Are equity markets expensive?
This is a regular question posed by investors and market commentators, but in many ways is also the most meaningless. This is because the relative merits of equities as an asset class owes more to the ebb and flow of liquidity to goose demand, rather than some theoretical notion of a ‘correct’ valuation that should apply to any of these. How many market shorts over the last couple of years have been squeezed into submission for believing a 20x earnings multiple is a sell signal? There is nothing magical about a 5% earnings yield. True, a rise in risk free rates may compress the relative returns for risk assets, including reductions in profitability, but how much of this rate normalisation has already been priced into equity valuations? With long Treasury yields under 3% and TIPS below 1%, the far greater issue would seem to be the level of earnings forecasting risk over the next couple of years rather than a rise in risk free rates of possibly less than +100bps. Think less about the rating therefore and more about how far the market may aim off on its earnings and FCF expectations.
Reflecting the pattern of earnings and FCF yield, the equity cost of capital also appears near to a cyclical trough, albeit including a very different component of risk premium and risk free return.
Folding in the long treasury bond yield as a proxy for the risk-free return and the gap with the long TIPS yield for the implied inflation rate and equity valuations start to look very different. First, from the perspective of the equity risk premium, equity valuations are not particularly elevated, except during the initial phase of QE, where markets were clearly aiming off to anticipate a future normalisation in rates. With the programme now in partial reverse, the big question now is how representative are current US treasury rates (including TIPS) in reflecting real market risk free and inflation expectations. Current TIP yields (of approx 0.9%) remain almost 150bps below their average levels a decade ago, although the implied inflation from the long Treasury/TIPS yields (of just under 2%) looks fairly robust in the context of a tightening monetary cycle. With up to $4t of Obama’s monetised debt to sell, it would not be unreasonable to expect the additional supply to edge up TIPS and Treasury yields over the next year, although the return to more honest financing may encourage markets not to have to aim-off to such an extent. While other central banks continue to monetise their own debt, the US stance and already higher yields (plus cash repatriation) may end up supporting enough new demand without pushing rates up that much. A modest TIP/Treasury yield uplift therefore may well be less than the extent to which markets ease off on their risk premium adjustments.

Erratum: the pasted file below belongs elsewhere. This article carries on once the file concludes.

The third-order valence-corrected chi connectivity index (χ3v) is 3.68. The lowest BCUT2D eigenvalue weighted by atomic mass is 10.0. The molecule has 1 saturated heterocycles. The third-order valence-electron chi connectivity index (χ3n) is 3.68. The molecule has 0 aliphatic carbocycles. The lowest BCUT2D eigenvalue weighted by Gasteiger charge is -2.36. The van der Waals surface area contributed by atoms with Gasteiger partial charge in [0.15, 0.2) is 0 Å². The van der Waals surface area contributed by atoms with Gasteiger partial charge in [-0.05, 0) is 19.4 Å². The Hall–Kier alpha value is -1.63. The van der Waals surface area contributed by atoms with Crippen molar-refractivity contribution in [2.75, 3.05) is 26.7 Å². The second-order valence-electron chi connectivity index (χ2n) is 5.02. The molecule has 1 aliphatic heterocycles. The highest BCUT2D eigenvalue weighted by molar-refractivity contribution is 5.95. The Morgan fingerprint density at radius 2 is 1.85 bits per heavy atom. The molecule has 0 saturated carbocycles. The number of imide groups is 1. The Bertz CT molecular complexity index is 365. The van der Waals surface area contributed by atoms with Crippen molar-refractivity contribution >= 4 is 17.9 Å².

Clearly, the 100bps decline in TIPS yields from 2010 following QE was supporting to equity valuations, as was intended, but the noticeable feature here was the reluctance of markets to play the game, with market OpFCF yields rising by double that and the implied equity risk premium spiking up to over 8%. The Fed had to repeat the QE strategy several more times to persuade to bring down its risk premium on equities and even then it remained above the pre-2008 average.
A cursory glance at equity valuations reveals markets have been aiming off during the QE years. How this was constituted between the various variables may never be known, but the drop in average ECC was less than contraction in the implied inflation during this period which meant markets were either pricing against a return or a more ‘normalised’ long TIPS yield or were discounting on the earnings projections. Markets aren’t dumb and know they were being played by the central banks and politicians (as in 2008), so it is not unreasonable to assume prices would not slavishly follow the official narrative and consensus forecasts.
As the US Fed attempts to normalise rates and its balance sheet, this however raises a couple of issues. Firstly, will the return to more honest financing restore confidence in pricing risk off the long TIPS yield again and will this reduce the effective rate that markets had really been pricing into valuations? Against this however, may be an offsetting increase in forecasting risk on earnings expectations. As with early 2008, there’s not much point in assuming consensus earnings forecasts provide little more than another extrapolation of current trends, while the impact on consumption from higher rates doesn’t seem fully factored in to a number of estimates (auto?), notwithstanding the recent tax reforms. On current market rates and forecasts, the ECC comes out at approx 5.8%, or around +100bps above the average ahead of the 2008 crash. This is not to say this is either too low or too high, but merely shows the estimated return premium on equities as is. In the below table I have presented a ‘what if’ on a normalisation of bond yields back to the pre 2008 average while also folding in 4 scenarios of earnings/FCF forecast reductions should such a normalisation provoke another recession.